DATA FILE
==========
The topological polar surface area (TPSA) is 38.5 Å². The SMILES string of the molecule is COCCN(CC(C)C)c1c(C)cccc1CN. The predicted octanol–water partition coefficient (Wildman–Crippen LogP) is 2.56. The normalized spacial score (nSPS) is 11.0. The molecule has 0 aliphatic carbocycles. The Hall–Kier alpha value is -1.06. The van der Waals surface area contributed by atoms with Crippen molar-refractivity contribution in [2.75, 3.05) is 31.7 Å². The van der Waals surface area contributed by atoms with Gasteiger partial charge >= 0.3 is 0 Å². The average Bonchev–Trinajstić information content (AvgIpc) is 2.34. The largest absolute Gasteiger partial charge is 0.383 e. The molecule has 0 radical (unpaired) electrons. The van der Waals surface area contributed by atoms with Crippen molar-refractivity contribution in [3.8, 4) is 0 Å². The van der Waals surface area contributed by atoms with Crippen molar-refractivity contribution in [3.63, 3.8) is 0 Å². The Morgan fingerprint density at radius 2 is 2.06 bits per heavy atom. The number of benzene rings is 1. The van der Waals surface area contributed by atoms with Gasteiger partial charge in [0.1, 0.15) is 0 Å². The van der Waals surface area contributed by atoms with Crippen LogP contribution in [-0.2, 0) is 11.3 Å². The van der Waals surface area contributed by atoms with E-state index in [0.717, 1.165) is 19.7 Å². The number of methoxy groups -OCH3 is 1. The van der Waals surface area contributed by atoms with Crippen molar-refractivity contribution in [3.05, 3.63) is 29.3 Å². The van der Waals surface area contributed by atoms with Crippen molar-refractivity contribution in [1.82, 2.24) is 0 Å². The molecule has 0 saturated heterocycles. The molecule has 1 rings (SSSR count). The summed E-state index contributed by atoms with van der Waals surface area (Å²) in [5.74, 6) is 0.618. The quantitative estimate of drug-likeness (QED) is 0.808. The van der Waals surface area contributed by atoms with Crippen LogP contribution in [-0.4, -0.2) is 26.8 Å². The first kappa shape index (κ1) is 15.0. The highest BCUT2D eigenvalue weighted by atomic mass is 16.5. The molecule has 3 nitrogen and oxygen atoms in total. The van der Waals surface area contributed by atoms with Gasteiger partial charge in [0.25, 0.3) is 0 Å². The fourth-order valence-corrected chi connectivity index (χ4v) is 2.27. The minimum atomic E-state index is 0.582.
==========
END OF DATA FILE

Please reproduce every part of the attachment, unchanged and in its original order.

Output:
The topological polar surface area (TPSA) is 38.5 Å². The SMILES string of the molecule is COCCN(CC(C)C)c1c(C)cccc1CN. The predicted octanol–water partition coefficient (Wildman–Crippen LogP) is 2.56. The normalized spacial score (nSPS) is 11.0. The molecule has 0 aliphatic carbocycles. The Hall–Kier alpha value is -1.06. The van der Waals surface area contributed by atoms with Crippen molar-refractivity contribution in [2.75, 3.05) is 31.7 Å². The van der Waals surface area contributed by atoms with Gasteiger partial charge >= 0.3 is 0 Å². The average Bonchev–Trinajstić information content (AvgIpc) is 2.34. The largest absolute Gasteiger partial charge is 0.383 e. The molecule has 0 radical (unpaired) electrons. The van der Waals surface area contributed by atoms with Crippen molar-refractivity contribution in [3.8, 4) is 0 Å². The van der Waals surface area contributed by atoms with Crippen molar-refractivity contribution in [3.63, 3.8) is 0 Å². The Morgan fingerprint density at radius 2 is 2.06 bits per heavy atom. The number of benzene rings is 1. The van der Waals surface area contributed by atoms with Gasteiger partial charge in [0.1, 0.15) is 0 Å². The van der Waals surface area contributed by atoms with Crippen LogP contribution in [-0.2, 0) is 11.3 Å². The van der Waals surface area contributed by atoms with E-state index in [0.717, 1.165) is 19.7 Å². The number of methoxy groups -OCH3 is 1. The van der Waals surface area contributed by atoms with Crippen molar-refractivity contribution in [3.05, 3.63) is 29.3 Å². The van der Waals surface area contributed by atoms with Crippen molar-refractivity contribution in [1.82, 2.24) is 0 Å². The molecule has 0 saturated heterocycles. The molecule has 1 rings (SSSR count). The summed E-state index contributed by atoms with van der Waals surface area (Å²) in [5.74, 6) is 0.618. The quantitative estimate of drug-likeness (QED) is 0.808. The van der Waals surface area contributed by atoms with Crippen LogP contribution in [-0.4, -0.2) is 26.8 Å². The first kappa shape index (κ1) is 15.0. The highest BCUT2D eigenvalue weighted by atomic mass is 16.5. The molecule has 3 nitrogen and oxygen atoms in total. The van der Waals surface area contributed by atoms with Gasteiger partial charge in [0.25, 0.3) is 0 Å². The fourth-order valence-corrected chi connectivity index (χ4v) is 2.27. The minimum atomic E-state index is 0.582.